The U.S. dollar rose on Friday as Republican negotiators in the U.S. Congress put the finishing touches on a sweeping tax overhaul, raising expectations that the bill would be passed by year-end.
Representative Kevin Brady, chairman of the tax-writing House Ways and Means Committee, told reporters that Republicans on the House-Senate negotiating committee working on the revamped bill had signed the finished product and the details would be published when the full House convenes at 5:30 p.m. EST.
It comes after two Republicans sought changes to the proposed legislation.
"People will be eyeing up the U.S. tax plan. There are expectations building they could have it done by next week, if not that pushes if off until next year," said Mark McCormick, North American head of foreign exchange strategy at TD Securities in Toronto.
The tax bill needs a simple majority to pass in the Senate, in which Republicans hold just 52 of the 100 seats, and no Democrats are expected to support it.
The dollar index against a basket of six major currencies rose 0.47 percent to 93.93.
Many investors expect that the tax overhaul may boost U.S. growth, leading to more interest rate hikes and a higher dollar.
Tax legislation is seen as the last major event this year as investors wind down trading activity before the Christmas and New Year holidays.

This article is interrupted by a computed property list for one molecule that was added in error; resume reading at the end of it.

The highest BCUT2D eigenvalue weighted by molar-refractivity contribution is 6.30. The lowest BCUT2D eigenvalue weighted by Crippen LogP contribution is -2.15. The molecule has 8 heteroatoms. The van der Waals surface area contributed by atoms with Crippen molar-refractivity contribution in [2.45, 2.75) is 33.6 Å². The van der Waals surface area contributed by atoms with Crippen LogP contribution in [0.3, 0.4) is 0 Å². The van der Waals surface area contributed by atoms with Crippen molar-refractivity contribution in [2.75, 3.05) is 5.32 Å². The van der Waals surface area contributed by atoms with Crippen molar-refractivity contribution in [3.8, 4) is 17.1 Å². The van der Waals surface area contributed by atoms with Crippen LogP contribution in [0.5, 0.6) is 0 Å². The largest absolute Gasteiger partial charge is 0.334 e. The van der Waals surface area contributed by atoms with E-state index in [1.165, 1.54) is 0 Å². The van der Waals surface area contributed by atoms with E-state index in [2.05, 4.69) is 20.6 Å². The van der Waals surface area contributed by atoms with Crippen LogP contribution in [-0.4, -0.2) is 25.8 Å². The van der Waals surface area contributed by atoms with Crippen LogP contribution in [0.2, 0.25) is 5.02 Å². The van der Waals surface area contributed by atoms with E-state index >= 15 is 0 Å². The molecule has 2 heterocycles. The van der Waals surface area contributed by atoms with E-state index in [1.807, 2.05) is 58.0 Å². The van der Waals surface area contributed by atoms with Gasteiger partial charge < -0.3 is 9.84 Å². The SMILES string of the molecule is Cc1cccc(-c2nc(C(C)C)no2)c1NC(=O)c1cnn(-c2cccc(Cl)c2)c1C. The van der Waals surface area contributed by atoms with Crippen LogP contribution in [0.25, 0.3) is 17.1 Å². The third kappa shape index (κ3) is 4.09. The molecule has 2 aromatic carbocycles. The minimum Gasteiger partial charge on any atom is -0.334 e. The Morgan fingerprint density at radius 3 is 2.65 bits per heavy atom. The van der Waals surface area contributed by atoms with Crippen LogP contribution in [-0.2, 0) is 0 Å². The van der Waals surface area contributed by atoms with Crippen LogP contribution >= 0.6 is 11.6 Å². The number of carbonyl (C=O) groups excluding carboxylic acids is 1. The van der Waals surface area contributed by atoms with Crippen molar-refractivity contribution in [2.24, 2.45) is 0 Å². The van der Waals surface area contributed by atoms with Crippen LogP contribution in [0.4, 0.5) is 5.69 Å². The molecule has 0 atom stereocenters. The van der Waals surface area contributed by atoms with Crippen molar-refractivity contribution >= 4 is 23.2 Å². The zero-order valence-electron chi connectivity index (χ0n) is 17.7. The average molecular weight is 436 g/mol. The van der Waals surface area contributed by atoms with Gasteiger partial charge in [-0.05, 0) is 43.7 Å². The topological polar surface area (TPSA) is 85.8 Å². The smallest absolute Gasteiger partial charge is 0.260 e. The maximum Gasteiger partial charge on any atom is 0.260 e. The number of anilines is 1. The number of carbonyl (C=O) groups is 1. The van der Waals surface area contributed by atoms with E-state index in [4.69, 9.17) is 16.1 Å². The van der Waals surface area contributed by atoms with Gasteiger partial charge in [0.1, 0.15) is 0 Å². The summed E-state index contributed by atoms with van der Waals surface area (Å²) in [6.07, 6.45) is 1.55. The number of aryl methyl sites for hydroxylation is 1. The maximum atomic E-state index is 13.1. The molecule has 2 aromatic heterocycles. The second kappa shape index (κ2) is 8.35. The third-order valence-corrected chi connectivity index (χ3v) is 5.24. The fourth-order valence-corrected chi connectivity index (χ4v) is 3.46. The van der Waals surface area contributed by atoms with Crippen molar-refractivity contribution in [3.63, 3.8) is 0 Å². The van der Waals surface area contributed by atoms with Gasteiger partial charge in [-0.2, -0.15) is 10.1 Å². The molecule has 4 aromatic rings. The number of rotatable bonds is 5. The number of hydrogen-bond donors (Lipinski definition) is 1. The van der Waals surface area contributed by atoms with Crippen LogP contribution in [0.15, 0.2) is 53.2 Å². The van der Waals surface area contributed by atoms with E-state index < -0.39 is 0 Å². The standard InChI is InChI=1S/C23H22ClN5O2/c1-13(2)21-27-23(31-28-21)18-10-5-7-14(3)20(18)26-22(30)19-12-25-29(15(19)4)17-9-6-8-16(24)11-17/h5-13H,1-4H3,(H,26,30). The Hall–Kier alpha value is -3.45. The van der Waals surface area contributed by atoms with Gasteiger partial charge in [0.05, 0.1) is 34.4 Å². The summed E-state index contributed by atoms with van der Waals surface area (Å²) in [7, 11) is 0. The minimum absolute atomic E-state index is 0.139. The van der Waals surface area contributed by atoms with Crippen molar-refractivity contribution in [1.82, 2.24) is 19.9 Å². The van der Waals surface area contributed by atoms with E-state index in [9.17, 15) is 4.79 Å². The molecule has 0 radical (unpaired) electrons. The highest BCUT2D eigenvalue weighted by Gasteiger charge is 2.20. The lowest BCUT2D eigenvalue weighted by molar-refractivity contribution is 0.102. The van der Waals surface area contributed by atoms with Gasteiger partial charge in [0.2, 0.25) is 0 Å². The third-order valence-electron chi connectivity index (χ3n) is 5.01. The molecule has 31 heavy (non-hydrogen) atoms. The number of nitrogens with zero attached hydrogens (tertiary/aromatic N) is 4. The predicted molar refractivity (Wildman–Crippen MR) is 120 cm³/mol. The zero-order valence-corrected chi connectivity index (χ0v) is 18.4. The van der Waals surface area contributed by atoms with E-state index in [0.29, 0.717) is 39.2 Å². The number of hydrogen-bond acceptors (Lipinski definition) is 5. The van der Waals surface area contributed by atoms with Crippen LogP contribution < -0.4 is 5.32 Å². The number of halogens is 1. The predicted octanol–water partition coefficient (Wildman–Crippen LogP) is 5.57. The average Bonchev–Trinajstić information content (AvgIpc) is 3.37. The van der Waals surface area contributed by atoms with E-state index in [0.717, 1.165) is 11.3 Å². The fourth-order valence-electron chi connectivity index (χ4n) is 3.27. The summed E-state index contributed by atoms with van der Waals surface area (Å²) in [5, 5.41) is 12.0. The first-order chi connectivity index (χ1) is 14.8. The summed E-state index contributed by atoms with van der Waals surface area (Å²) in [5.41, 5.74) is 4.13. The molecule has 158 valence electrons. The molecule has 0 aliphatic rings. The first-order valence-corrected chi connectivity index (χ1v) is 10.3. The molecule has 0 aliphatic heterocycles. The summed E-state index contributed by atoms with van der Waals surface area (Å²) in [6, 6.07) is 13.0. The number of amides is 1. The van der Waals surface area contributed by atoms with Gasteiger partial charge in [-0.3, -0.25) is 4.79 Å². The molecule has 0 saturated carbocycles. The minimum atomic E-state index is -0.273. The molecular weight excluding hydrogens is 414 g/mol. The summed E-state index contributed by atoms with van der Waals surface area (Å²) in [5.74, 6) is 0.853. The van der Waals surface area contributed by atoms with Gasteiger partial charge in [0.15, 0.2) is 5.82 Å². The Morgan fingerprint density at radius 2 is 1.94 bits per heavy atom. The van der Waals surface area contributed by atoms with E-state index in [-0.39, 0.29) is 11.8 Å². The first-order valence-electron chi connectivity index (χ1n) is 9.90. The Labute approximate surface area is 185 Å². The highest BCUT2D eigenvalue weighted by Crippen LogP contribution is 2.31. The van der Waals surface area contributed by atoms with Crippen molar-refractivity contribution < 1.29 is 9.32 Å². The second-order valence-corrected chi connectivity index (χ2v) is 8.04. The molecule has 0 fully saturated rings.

"Markets are really consolidating at this point into holiday trading," McCormick said.
The cost for banks to borrow short-term dollar funds from other banks surged to its highest level since 2012 as financial institutions scrambled to secure funding before thinning trading volumes.
"The cross currency basis swap is moving in the U.S. direction as people seek funding to cover them through the end of the year," said Marc Chandler, global head of currency strategy at Brown Brothers Harriman in New York.
The three-month euro-dollar cross currency basis swap , which measures the premium banks have to pay to swap euros into dollars, traded at 107 basis points. It has widened from under minus 52 basis points at the beginning of the month.
The euro was last down 0.17 percent against the greenback at 1.1757.
"The rising swap cost was not yet seen impacting the greenback, though it could be negative for the dollar," said Chandler.
"It's very expensive for Europeans, say financial institutions, to buy Treasuries ... so its going to deter people from buying Treasuries and its going to encourage dollar-based investors to invest overseas," Chandler said.